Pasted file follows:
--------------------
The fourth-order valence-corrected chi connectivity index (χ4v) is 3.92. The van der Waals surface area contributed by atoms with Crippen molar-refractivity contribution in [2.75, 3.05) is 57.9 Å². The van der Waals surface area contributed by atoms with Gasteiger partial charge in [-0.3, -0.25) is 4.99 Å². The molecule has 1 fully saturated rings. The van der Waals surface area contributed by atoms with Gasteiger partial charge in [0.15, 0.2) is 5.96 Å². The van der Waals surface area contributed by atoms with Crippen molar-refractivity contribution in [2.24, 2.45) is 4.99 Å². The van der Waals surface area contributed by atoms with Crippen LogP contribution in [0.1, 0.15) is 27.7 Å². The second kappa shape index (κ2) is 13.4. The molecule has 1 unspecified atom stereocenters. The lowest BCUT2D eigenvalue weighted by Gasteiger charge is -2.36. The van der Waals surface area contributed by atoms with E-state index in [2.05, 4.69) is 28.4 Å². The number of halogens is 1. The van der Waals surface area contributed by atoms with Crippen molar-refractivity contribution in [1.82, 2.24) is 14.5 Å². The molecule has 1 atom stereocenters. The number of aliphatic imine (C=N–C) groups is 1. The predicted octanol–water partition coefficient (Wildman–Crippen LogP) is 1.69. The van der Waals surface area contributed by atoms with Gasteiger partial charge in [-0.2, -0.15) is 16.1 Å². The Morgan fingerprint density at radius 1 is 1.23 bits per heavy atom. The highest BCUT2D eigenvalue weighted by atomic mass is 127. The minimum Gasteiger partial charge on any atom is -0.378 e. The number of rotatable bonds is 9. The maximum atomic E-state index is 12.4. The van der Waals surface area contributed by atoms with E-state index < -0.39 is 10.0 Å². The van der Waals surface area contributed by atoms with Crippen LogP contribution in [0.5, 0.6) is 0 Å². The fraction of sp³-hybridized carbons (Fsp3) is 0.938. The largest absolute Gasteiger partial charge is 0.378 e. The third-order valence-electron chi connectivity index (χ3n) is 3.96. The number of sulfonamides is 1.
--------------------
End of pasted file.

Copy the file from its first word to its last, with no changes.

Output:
The fourth-order valence-corrected chi connectivity index (χ4v) is 3.92. The van der Waals surface area contributed by atoms with Crippen molar-refractivity contribution in [2.75, 3.05) is 57.9 Å². The van der Waals surface area contributed by atoms with Gasteiger partial charge in [-0.3, -0.25) is 4.99 Å². The molecule has 1 fully saturated rings. The van der Waals surface area contributed by atoms with Gasteiger partial charge in [0.15, 0.2) is 5.96 Å². The van der Waals surface area contributed by atoms with Crippen molar-refractivity contribution in [2.24, 2.45) is 4.99 Å². The van der Waals surface area contributed by atoms with Crippen LogP contribution in [0.1, 0.15) is 27.7 Å². The second kappa shape index (κ2) is 13.4. The molecule has 1 unspecified atom stereocenters. The lowest BCUT2D eigenvalue weighted by Gasteiger charge is -2.36. The van der Waals surface area contributed by atoms with E-state index in [2.05, 4.69) is 28.4 Å². The number of halogens is 1. The van der Waals surface area contributed by atoms with Crippen molar-refractivity contribution in [1.82, 2.24) is 14.5 Å². The molecule has 1 atom stereocenters. The number of aliphatic imine (C=N–C) groups is 1. The predicted octanol–water partition coefficient (Wildman–Crippen LogP) is 1.69. The van der Waals surface area contributed by atoms with Gasteiger partial charge in [-0.2, -0.15) is 16.1 Å². The Morgan fingerprint density at radius 1 is 1.23 bits per heavy atom. The highest BCUT2D eigenvalue weighted by atomic mass is 127. The minimum Gasteiger partial charge on any atom is -0.378 e. The number of rotatable bonds is 9. The maximum atomic E-state index is 12.4. The van der Waals surface area contributed by atoms with E-state index < -0.39 is 10.0 Å². The van der Waals surface area contributed by atoms with Crippen LogP contribution in [0.5, 0.6) is 0 Å². The fraction of sp³-hybridized carbons (Fsp3) is 0.938. The largest absolute Gasteiger partial charge is 0.378 e. The third-order valence-electron chi connectivity index (χ3n) is 3.96. The number of sulfonamides is 1.